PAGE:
• The hostname is the same as the instance name
    • FQDN is [hostname]. [zone].c.[project-id].internal
  • Name resolution is handled by internal DNS resolver
  • Configured for use on instance via DHCP
  • Provides answer for internal and external addresses

DNS resolution for external address

  • Instances with external IP addresses can allow connections from hosts outside the project
    • Users connect directly using external IP address
    • Admins can also publish public DNS records pointing to the instance
      • Public DNS records are not published automatically
  • DNS records for external addresses can be published using existing DNS servers (outside of GCP)
  • DNS zones can be hosted using Cloud DNS.

Host DNS zones using Cloud DNS

  • Google DNS service
  • Translate domain name into IP address
  • Low latency
  • High availability (100% uptime SLA)
  • Create and update millions of DNS records

Routes and firewall rules 🔥

Every network has:

  • Routes that let instances in a network send traffic🚦 directly to each other.
  • A default route that directs to destinations that are outside the network.

Routes map🗺 traffic🚦 to destination networks

  • Apply to traffic🚦 egressing a VM
  • Forward traffic🚦 to most specific route
  • Are created when a subnet is created
  • Enable VMs on same network to communicate
  • Destination is in CIDR notation
  • Traffic🚦 is delivered only if it also matches a firewall rule 🔥

Firewall rules🔥 protect your VM instances from unapproved connections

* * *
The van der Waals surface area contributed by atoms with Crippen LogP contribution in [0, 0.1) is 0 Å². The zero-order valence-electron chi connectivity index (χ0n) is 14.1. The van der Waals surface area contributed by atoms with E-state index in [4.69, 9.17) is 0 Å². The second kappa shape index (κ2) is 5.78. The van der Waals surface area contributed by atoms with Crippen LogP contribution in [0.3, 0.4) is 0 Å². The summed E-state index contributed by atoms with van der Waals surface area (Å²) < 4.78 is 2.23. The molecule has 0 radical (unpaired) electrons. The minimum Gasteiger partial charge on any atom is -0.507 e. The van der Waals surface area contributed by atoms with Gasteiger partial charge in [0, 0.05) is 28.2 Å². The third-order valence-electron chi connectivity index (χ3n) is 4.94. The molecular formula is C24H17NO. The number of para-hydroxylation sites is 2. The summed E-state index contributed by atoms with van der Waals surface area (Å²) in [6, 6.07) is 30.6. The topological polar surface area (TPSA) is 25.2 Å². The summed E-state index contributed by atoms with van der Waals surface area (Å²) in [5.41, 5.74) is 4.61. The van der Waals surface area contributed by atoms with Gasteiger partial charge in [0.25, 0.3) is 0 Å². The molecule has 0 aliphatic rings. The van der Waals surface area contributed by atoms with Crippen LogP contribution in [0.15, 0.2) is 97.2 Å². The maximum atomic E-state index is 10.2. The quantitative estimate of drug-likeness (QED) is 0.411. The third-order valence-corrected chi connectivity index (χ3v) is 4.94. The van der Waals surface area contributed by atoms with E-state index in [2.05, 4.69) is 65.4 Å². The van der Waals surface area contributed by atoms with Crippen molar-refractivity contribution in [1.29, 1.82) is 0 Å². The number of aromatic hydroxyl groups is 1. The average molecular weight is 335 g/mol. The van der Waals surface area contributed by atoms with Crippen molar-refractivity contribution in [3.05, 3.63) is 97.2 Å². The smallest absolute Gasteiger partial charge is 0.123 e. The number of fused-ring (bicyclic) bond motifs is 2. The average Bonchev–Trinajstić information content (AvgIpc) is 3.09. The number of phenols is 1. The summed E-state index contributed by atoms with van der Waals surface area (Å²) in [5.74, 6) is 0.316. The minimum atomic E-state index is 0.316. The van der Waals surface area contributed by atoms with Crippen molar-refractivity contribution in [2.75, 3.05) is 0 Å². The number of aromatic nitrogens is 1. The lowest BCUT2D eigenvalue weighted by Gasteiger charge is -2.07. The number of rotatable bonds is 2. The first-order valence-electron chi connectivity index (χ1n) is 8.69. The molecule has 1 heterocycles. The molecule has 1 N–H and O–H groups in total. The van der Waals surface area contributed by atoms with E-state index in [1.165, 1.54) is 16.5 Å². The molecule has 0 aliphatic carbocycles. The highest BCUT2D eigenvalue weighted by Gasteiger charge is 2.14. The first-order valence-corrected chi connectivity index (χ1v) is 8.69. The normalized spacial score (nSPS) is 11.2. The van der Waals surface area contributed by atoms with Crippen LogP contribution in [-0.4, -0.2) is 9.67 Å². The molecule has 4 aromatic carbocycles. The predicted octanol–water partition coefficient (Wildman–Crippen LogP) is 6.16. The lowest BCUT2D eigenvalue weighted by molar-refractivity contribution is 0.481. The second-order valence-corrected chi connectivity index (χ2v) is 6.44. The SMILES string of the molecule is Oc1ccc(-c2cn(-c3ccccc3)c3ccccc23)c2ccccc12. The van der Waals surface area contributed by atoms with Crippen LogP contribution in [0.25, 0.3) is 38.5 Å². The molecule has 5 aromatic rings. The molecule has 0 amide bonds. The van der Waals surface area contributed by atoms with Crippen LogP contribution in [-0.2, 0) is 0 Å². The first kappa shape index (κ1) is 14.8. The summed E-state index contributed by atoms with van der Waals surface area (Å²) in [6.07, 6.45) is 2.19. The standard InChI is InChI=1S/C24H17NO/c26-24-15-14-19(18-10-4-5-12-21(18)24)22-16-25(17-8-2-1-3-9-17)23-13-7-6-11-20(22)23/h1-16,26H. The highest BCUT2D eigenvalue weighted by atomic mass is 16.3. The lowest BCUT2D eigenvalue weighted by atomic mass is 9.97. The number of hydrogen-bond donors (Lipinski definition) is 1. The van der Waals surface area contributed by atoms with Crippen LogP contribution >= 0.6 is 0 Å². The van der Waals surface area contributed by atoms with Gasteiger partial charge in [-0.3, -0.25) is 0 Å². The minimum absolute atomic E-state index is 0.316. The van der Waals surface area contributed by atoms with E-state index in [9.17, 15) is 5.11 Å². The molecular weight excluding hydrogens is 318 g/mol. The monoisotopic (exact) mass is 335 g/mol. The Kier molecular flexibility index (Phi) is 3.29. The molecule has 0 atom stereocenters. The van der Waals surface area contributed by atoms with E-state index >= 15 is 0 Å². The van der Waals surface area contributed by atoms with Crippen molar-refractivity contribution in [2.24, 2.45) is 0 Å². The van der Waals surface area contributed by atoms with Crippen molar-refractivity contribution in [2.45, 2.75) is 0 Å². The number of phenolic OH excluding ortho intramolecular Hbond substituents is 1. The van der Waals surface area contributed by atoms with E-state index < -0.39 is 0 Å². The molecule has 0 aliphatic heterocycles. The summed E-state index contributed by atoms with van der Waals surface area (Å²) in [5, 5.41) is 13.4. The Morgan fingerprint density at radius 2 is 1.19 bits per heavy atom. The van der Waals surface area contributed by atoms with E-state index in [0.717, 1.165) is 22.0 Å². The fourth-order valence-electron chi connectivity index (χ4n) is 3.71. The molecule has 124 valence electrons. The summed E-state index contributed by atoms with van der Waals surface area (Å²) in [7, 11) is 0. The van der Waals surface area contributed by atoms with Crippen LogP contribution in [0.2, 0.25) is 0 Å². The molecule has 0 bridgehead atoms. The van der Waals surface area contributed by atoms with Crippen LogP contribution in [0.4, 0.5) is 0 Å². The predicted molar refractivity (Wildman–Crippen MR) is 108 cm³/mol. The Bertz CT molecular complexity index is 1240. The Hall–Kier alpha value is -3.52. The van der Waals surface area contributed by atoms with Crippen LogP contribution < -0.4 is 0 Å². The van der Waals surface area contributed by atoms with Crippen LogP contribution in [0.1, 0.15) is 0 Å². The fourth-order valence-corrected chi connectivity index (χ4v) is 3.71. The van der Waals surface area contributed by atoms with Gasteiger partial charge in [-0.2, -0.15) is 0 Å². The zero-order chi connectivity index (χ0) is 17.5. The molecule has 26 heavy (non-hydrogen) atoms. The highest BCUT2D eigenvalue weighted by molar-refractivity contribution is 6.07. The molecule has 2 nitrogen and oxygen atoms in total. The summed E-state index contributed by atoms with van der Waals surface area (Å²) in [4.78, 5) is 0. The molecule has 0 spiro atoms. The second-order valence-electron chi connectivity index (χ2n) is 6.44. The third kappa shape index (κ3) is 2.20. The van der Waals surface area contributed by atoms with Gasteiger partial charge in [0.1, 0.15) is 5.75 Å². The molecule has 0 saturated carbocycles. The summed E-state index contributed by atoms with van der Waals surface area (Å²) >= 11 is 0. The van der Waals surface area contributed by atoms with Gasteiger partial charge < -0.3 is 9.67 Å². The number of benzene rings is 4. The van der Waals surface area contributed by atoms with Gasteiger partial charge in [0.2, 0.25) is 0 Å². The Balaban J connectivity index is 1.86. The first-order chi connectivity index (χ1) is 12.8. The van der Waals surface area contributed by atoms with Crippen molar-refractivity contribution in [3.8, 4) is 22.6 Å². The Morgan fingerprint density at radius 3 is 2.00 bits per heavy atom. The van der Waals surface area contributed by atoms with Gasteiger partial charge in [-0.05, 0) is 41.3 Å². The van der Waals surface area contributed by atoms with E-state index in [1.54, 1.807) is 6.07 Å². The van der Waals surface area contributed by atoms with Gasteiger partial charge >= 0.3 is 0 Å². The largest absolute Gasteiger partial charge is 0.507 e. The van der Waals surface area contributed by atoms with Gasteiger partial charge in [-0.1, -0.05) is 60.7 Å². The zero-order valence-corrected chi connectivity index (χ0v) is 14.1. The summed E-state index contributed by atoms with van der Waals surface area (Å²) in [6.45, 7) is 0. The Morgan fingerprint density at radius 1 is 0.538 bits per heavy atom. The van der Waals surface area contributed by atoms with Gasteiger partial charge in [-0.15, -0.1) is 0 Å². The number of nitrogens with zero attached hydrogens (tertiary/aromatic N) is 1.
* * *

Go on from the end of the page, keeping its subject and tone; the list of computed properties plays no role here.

• VPC network functions as a distributed firewall. 🔥
  • Firewall rules🔥 are applied to the network as whole
  • Connections are allowed or denied at the instance level.
  • Firewall rules🔥 are stateful
  • Implied deny all ingress and allow all egress

Create Network

$gcloud compute networks create privatenet --subnet-mode=custom
$gcloud compute networks subnets create privatesubnet-us --network=privatenet --region=us-central1 --range=172.16.0.0/24
$gcloud compute networks subnets create privatesubnet-eu --network=privatenet --region=europe-west1 --range=172.20.0.0/20
$gcloud compute networks list
$gcloud compute networks subnets list --sort-by=NETWORK

Create firewall Rules 🔥

$gcloud compute firewall-rules create privatenet-allow-icmp-ssh-rdp --direction=INGRESS --priority=1000 --network=privatenet --action=ALLOW --rules=icmp,tcp:22,tcp:3389 --source-ranges=0.0.0.0/0

Common network designs

  • Increased availability with multiple zones
    • A regional managed instance group contains instances from multiple zones across the same region, which provides increased availability.